How many fireflies would it take to match the brightness of the Sun?

Exiled Italian prince, only male heir to throne, now sells pasta from a van in California.

Universal law of urination in mammals - everything pees for (approximately) 21 seconds.

Why Old Men Have Big Ears.

Illustrated Travel Books of the Edwardian Era.

ICYMI, Wednesday's links are here, and include the anniversary of the 20th of July plot (the unsuccessful bomb attempt to kill Hitler in 1944), calculating the Ghostbusters' 35 foot long Twinkie in real life, Apollo 11 anniversary, and male contraceptive news (just wear a polyester sling, and let the heat and electrostatics do all the work).

Universal law of urination in mammals - everything pees for (approximately) 21 seconds




You'll never look at Dumbo in the same way again. Elephants, cows, goats and dogs all take roughly 21 seconds to empty their bladders. A "law of urination" now explains the physics behind what happens when you just gotta go.

The team filmed rats, dogs, goats, cows and elephants urinating and gathered footage from YouTube of others relieving themselves. Combining this with data on mass, bladder pressure and urethra size, they were able to create a mathematical model of urinary systems to show why mammals take the same time to empty their bladder, despite the difference in bladder size.

Previous models have only considered the effects of bladder pressure, but the length of the urethra turns out to be important as well.

"Most of the research is on humans or animals smaller than humans," says Yang. In these species, the effect of gravity can be ignored. That's not true of elephants, whose urethral dimensions are comparable to a household pipe: a diameter of around 10 centimetres and a length of about 1 metre.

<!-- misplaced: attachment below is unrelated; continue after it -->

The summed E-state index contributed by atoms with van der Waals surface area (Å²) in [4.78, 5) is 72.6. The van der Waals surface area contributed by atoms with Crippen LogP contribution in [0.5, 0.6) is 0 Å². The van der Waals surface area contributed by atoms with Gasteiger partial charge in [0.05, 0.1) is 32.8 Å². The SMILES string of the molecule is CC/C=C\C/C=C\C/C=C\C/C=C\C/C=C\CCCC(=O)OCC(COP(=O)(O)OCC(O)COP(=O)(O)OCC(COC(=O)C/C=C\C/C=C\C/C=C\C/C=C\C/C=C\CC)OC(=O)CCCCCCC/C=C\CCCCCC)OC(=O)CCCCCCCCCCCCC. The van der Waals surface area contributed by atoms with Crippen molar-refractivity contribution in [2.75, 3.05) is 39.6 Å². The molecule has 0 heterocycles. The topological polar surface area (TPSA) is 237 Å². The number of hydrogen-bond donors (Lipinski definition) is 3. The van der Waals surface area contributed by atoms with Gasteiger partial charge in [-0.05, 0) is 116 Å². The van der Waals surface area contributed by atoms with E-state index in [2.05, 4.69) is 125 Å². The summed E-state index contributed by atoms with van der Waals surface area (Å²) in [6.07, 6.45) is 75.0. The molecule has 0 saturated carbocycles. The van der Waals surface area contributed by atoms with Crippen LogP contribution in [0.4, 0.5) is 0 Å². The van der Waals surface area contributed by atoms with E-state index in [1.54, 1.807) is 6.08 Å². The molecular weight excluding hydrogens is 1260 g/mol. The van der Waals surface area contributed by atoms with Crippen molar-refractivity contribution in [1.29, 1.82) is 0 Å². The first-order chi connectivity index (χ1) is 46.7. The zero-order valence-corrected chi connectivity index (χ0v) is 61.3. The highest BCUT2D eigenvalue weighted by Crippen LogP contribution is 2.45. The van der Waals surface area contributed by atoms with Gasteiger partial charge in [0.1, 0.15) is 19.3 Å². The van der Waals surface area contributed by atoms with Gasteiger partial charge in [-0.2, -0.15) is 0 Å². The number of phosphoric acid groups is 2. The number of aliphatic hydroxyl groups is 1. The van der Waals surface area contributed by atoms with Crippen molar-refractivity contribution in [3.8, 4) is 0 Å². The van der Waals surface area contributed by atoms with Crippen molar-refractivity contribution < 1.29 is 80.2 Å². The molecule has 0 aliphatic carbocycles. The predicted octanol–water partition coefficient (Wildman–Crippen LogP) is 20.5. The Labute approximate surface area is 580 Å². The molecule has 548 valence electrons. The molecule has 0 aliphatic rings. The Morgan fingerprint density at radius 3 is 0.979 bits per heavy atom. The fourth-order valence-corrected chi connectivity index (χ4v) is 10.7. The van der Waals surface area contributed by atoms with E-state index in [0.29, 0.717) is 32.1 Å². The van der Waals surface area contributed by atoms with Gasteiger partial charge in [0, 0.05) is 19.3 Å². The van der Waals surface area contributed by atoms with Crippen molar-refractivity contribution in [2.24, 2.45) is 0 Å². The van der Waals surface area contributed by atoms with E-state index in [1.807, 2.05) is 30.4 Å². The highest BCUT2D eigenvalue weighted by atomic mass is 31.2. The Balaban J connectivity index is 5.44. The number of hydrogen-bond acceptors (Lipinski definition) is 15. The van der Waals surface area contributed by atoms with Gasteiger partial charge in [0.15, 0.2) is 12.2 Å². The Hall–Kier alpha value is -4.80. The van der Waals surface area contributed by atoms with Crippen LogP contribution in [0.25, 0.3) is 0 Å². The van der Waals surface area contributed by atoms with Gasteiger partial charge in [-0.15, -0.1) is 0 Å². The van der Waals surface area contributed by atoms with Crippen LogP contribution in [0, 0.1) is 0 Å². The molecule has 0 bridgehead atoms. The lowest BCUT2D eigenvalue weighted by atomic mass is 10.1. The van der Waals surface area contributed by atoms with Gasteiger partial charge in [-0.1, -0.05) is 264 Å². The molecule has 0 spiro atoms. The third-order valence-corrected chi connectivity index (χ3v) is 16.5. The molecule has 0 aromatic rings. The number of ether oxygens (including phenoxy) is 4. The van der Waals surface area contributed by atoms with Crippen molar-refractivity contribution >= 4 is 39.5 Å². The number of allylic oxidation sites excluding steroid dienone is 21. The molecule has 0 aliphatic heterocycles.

In this case size matters, as it means urine has time to reach higher speeds. This means that as it travels down the pipe, the urine accelerates and its flow rate rises, resulting in an elephant's large bladder being emptied in a similar time to those of smaller animals.

Medium-sized animals like dogs and goats have shorter urethras, so get less of a gravitational boost: their flow is slower. In addition, they have smaller bladders. The result of both effects is that they empty their bladders in roughly the same time as elephants.

Kind of related: German man went to court, won the right to pee standing up.

Wednesday, July 20, 2016

Wurst robot ever? Watch A German Robot (the Bratwurst Bot) Grill Sausages

Popular Science:
Just like any of us in the summer months, it locates empty spaces on the grill and places bratwursts as needed, eyes them and turns them to ensure even crisping of the skin, and plates them when they're done, with a waggle of its moustachioed tablet face.
More detail at Phys.org:
The BratWurst Bot was developed for the Stallwächter-Party and is made of shelf robotic components such as the light-weight Universal Robots arm UR-10, a standard parallel gripper (Schunk PG-70) and standard grill tongs. A regular tablet with a ROS-based web frontend was used as an interface. The guests could easily order a sausage via this tablet. Then the ordered bratwurst appeared in a queue on the tablet with the name of the guest and the remaining preparation time. In addition to that, a tablet-based chef face behind the robot interacted with the guests.
The robot turned the sausages multiple times until they were ready to be directly served on a guest's plate. 

More at Phys.org, h/t Dyspepsia Generation

Wednesday links

It's the anniversary of the 20th of July plot, the unsuccessful bomb attempt to kill Hitler in 1944.

These photos are quite extraordinary: c. 1890: Venice in Photochrom.


Male contraceptive news: just wear a polyester sling, and let the heat and the electrostatics do all the work, with bonus Monty Python.

Miracle breakthrough in high-tech armpit cooling. Be sure to translate.

On July 20, 1969, Neil Armstrong walked on the moon

ICYMI, Friday's links are here, and include the world’s largest Nerf gun, bad taxidermy, how much of his ear Vincent Van Gogh sliced off, testing mobility in medieval armor, and drawing eyes on cow butts to protect them from lions.